This review will systematically search and synthesise primary empirical research examining and reporting on the effectiveness of multidisciplinary integrated care with GP participation on the care of community dwelling older adults. Older adults are at risk of poor health outcomes specifically functional decline during hospital admission, which results in prolonged hospital stay, increased nursing home admission and an increase in social care costs.40 Hospital avoidance strategies are essential to identify this at-risk cohort prior to experiencing adverse events. Delivery of integrated care to older people is considered a complex intervention,2 subsequently this review will identify components of integrated care strategies including HSCP team members and intervention elements. The elements of integrated care outlined in the RMIC by Valentijn et al41 will be used as a reference standard to outline the elements of integrated care used in each study. This will facilitate future recommendations to be made regarding such integrated care approaches for older people living in the community. This review will be relevant to both clinicians and policy-makers and will enable evidence-based recommendations to be made regarding current and future integrated care strategies for community-dwelling older people. It is predicted that the range of outcomes across trials will be varied which may limit our ability to pool data across studies. Functional decline was chosen as the primary outcome in our study as lower ability in completion of ADLs is negatively correlated with QoL in older adults.42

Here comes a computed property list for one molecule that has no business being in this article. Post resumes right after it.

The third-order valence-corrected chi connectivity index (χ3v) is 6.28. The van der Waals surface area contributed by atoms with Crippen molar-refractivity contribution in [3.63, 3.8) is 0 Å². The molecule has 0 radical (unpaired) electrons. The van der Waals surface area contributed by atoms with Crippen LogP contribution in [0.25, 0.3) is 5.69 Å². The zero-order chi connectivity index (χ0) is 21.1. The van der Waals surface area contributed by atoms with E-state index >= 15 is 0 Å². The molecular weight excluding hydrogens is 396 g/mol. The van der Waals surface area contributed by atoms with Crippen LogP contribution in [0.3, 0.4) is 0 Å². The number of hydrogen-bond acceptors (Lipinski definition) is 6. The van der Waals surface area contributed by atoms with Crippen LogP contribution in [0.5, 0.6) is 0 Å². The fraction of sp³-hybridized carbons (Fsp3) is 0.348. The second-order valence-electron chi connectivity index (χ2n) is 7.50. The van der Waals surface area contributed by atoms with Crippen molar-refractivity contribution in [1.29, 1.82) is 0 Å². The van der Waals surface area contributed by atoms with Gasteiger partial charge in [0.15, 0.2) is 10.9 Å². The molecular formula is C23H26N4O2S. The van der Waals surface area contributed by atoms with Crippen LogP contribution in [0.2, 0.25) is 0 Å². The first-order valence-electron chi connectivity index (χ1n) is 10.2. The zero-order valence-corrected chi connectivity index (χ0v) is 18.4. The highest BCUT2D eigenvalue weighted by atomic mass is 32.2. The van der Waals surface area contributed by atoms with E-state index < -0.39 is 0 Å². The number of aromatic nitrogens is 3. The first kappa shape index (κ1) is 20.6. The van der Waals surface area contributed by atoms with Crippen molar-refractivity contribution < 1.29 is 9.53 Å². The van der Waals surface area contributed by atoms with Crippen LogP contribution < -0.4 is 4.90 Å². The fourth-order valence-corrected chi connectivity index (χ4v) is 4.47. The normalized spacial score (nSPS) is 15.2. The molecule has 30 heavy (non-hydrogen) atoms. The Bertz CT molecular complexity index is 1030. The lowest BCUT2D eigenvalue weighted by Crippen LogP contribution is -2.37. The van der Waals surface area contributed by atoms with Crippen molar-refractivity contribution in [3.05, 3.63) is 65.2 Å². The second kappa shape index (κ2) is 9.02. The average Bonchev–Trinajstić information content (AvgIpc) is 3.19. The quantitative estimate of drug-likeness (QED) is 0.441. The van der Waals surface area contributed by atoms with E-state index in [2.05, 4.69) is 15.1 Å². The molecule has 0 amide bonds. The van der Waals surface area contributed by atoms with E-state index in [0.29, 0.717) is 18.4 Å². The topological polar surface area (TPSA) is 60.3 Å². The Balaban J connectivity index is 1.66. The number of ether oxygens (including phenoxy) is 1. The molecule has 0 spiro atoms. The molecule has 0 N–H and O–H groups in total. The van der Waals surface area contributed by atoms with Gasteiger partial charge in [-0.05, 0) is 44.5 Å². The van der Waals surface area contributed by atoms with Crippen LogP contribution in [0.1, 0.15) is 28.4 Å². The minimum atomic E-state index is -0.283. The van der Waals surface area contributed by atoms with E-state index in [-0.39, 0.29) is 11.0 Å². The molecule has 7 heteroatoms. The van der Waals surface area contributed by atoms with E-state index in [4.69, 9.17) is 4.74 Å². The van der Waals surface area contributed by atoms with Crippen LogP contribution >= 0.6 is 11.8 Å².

By synthesising the evidence regarding integrated care for community-dwelling older people, there is a potential to reduce the risk of unplanned hospital admission as is the case for CGA for community-dwelling older people.16 A reduction in hospitalisation may lead to reduced risk of functional decline3 and ultimately maintain older adults QoL.42